• Closer to home here in Wisconsin is the 30-year nightmare involving priestly predator Rev. Lawrence C. Murphy. He relentlessly preyed on at least 200 deaf boys at St. John’s School for the Deaf. Attempts to report the abuse both to the church and to secular authorities “fell on deaf ears” for nearly five decades. Murphy told one victim the abuse must remain a secret since it happened under “the sacrament of confession” (in a closet). Other victims recall Murphy reading from the bible before reaching to molest them at school, in their dorms, at a parent’s home, during class excursions and Catholic rituals. An extraordinary number of these deaf students tried to report the abuse — including to two sets of archbishops and Milwaukee’s Roman Catholic District Attorney, E. Michael McCann — only to be repulsed. Church policy might as well have been: “Go and sin some more.” Father Murphy, deemed too important a fundraiser to discipline, was let loose to work with unsuspecting deaf people and youths in a variety of church settings for another 24 years! Now we come to Cardinal Ratzinger’s role. The third Milwaukee archbishop aware of allegations against Murphy wrote Ratzinger letters in 1996 urging some kind of “healing” action for Murphy's victims. Murphy, facing a canonical trial and defrocking, personally wrote Ratzinger pleading for leniency. When Father Murphy died in 1998, he had never been officially disciplined or prosecuted by either church or state.
The Vatican insists that subordinates, not Ratzinger, made the decisions. To hear the Vatican PR machine, Ratzinger should be hailed as a champion of abuse victims! Odd that he has been pope since 2005, yet first publicly uttered a veiled reference to Catholic crimes against children last week (over the unending Irish church scandals). Andrew Madden, an Irish victim, sums up the problem with the pope’s letter: “There is no owning up by the pope to his part in the cover-up. He says he is deeply sorry about what other people did, not what he did.” Arthur Budzinski, one of Murphy's many deaf victims, was photographed in Milwaukee this week with his poignant sign, directed to the pope: "I'm not 'petty gossip.' "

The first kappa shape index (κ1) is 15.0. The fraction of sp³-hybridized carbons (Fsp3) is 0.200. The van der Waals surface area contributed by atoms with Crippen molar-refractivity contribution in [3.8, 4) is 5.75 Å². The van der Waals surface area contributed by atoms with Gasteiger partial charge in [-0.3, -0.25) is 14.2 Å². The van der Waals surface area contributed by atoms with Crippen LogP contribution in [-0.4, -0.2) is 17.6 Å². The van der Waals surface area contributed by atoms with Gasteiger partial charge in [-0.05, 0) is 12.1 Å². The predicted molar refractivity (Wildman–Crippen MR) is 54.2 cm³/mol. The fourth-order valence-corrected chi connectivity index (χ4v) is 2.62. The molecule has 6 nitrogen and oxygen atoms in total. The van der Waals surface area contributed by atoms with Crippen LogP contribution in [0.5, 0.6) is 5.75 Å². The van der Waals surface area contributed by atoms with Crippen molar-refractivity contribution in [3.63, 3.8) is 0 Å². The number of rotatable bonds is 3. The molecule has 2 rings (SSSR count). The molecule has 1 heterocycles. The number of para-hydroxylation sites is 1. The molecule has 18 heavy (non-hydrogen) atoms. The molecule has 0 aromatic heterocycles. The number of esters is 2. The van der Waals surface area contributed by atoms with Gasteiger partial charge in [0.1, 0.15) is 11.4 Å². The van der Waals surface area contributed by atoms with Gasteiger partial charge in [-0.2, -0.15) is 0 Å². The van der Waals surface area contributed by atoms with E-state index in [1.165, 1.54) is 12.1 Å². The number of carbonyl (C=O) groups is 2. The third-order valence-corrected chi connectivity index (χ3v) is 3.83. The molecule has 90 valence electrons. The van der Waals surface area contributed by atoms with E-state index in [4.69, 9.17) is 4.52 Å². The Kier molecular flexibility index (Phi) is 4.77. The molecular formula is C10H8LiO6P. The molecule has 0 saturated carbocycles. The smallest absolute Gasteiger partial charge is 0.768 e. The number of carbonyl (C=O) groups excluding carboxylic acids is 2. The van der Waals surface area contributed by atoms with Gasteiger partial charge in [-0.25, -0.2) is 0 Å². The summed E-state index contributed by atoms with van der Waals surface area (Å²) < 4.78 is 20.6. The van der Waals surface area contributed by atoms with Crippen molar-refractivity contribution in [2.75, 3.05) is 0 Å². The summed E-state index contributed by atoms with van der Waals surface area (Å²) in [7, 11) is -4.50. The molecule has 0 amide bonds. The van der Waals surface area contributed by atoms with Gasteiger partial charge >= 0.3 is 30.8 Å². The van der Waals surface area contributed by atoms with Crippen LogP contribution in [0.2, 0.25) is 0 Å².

Ratzinger was and is fully aware that church canon law requires each diocese to collect all documents relating to “morals” suspicions, allegations, investigations, warnings, quashed canonical trials, criminal cases, etc., and put them in a locked safe or cabinet, “to be kept secret,” with the bishop having the only key. The schedule for destruction of said documents is provided for in Canon 489.2, according to the UK Guardian.
The coverup of Catholic crimes against children goes all the way to the top.
As I wrote in Betrayal of Trust: “If religion or any institution depends on the sexual exploitation or subordination of children or women, then it it is better that such institutions should cease to exist.”
It isn’t enough for the pope to resign. There will always be another characterless cookie-cutter cardinal to replace him.
Now is the time for all good Catholics to come to the aid of their children, by ceasing to support an institution that has thrived on sexual crimes, secrecy, hush money, blind allegiance to authority and religious hypocrisy.